Psychoanalysis as a Scientific Theory

  • Benjamin B. Wolman


This article presents an analysis of Freud’s psychological theory. Freud’s system is comprised of six classes of propositions. Four of them are empirical, dealing with (1) observable behavior, (2) introspectively observable behavior, (3) inferrable behavior, and (4) empirical generalizations. The other two classes are (5) theoretical or hypothetical constructs and (6) praxiological or applied propositions.

Hypothetical constructs form the backbone of all theoretical systems. Freud introduced seven of them, namely, (1) epistemological realism, (2) monism, (3) energetism, (4) determinism, (5) economy, (6) pleasure-unpleasure continuum, and (7) the constancy principle.

There are good reasons for developing fresh concepts in keeping up with the progress of scientific research, but Freud’s original contribution must be preserved and respected as a pioneering work that has inspired fruitful psychological research by followers, dissidents, and opponents.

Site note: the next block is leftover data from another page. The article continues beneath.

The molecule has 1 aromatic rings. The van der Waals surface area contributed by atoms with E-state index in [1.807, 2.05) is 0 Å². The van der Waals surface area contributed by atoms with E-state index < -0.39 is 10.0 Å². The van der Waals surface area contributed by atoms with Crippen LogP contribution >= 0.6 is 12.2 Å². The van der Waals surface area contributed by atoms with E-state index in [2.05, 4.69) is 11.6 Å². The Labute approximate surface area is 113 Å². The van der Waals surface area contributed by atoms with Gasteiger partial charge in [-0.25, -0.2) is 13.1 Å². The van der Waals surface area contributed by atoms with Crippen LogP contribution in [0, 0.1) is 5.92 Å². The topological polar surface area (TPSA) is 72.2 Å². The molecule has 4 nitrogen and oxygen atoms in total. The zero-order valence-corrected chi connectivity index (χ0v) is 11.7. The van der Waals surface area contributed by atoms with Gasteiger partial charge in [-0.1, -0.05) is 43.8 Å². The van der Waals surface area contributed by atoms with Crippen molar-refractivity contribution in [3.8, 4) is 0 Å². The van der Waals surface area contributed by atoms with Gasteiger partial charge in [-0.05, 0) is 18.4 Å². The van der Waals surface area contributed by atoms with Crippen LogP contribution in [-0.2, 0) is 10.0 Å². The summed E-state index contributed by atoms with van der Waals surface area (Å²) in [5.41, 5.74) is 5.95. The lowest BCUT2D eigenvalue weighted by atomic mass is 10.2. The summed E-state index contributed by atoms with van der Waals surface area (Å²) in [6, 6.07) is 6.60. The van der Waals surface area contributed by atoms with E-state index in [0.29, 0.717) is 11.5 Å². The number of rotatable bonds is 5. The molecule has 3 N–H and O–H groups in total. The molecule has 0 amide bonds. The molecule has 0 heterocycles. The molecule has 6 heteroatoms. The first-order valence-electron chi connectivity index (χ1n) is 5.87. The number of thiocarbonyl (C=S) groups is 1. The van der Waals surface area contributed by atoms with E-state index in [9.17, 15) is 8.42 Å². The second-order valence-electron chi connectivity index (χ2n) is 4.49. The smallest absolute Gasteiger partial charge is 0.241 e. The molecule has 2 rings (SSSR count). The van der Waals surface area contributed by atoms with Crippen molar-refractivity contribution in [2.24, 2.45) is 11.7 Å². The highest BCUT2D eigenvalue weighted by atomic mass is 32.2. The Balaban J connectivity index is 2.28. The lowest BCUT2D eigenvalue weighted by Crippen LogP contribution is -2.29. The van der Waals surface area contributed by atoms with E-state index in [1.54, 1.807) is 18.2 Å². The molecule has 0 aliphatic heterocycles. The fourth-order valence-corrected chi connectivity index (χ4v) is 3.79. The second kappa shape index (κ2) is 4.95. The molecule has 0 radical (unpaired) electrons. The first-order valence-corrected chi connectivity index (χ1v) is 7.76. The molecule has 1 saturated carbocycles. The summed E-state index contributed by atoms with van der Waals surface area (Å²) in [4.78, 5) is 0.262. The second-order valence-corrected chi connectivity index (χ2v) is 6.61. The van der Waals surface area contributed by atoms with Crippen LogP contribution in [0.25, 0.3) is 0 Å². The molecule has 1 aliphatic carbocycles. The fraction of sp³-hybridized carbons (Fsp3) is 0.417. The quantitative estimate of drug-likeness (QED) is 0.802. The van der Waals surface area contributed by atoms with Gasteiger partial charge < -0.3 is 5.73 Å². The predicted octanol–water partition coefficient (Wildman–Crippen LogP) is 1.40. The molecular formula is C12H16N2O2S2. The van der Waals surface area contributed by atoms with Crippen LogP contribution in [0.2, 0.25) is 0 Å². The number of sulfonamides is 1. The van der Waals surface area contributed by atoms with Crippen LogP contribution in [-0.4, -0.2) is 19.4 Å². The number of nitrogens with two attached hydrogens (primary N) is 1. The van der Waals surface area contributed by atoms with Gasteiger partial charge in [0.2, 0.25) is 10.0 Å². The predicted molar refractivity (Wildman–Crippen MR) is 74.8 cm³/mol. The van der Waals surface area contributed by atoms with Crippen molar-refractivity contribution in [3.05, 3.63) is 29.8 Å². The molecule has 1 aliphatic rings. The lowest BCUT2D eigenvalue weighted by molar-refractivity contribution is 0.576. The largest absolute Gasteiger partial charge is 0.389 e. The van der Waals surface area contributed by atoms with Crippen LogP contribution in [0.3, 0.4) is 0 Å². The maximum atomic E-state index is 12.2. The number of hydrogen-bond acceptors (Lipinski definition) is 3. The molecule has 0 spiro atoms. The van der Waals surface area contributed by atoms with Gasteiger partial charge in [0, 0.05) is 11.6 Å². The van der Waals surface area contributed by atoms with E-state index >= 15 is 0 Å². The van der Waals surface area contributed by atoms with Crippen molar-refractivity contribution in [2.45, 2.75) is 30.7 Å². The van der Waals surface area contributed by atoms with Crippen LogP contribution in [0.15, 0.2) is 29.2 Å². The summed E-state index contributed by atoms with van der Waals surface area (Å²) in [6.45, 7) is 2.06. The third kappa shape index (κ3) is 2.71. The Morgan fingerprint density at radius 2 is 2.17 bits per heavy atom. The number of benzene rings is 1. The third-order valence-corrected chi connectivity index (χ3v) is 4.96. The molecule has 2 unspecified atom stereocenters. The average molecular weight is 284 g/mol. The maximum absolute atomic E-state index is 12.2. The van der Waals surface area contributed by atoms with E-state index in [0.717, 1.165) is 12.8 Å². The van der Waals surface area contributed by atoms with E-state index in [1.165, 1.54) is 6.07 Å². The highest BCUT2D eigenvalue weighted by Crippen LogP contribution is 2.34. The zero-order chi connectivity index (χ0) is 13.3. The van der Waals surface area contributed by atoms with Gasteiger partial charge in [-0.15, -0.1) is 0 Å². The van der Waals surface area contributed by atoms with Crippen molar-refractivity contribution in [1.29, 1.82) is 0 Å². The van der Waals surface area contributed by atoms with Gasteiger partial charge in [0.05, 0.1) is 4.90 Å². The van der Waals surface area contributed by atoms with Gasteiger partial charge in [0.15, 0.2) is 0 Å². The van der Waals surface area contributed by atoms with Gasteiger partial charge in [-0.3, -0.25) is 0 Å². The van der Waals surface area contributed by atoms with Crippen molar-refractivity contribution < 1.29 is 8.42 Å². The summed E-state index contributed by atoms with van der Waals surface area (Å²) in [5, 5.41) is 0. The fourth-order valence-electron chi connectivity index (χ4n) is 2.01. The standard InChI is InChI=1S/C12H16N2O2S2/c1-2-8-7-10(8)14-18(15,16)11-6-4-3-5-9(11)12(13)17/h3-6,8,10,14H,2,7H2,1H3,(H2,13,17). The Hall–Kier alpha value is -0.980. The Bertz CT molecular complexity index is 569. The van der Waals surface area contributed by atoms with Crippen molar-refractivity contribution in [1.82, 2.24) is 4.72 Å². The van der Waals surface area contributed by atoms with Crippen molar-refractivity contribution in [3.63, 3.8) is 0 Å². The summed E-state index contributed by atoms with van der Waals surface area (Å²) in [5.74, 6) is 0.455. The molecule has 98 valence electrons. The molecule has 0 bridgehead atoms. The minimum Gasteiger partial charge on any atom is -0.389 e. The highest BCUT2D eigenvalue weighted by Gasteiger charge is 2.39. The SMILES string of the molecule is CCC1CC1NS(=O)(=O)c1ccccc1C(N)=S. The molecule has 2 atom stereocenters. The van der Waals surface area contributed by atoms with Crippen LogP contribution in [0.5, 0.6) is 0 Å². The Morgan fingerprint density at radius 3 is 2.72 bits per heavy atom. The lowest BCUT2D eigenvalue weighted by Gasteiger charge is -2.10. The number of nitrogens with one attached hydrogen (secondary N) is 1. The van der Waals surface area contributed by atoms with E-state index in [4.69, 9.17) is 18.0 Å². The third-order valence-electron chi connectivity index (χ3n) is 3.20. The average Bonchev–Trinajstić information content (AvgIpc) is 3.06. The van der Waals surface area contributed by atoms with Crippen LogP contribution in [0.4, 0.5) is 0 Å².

Scientific Theory Observable Behavior Causal Principle Empirical Generalization Mental Energy 
These keywords were added by machine and not by the authors. This process is experimental and the keywords may be updated as the learning algorithm improves.


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Copyright information

© Springer Science+Business Media New York 1984

Authors and Affiliations

  • Benjamin B. Wolman
    • 1
  1. 1.Suite 6DNew YorkUSA

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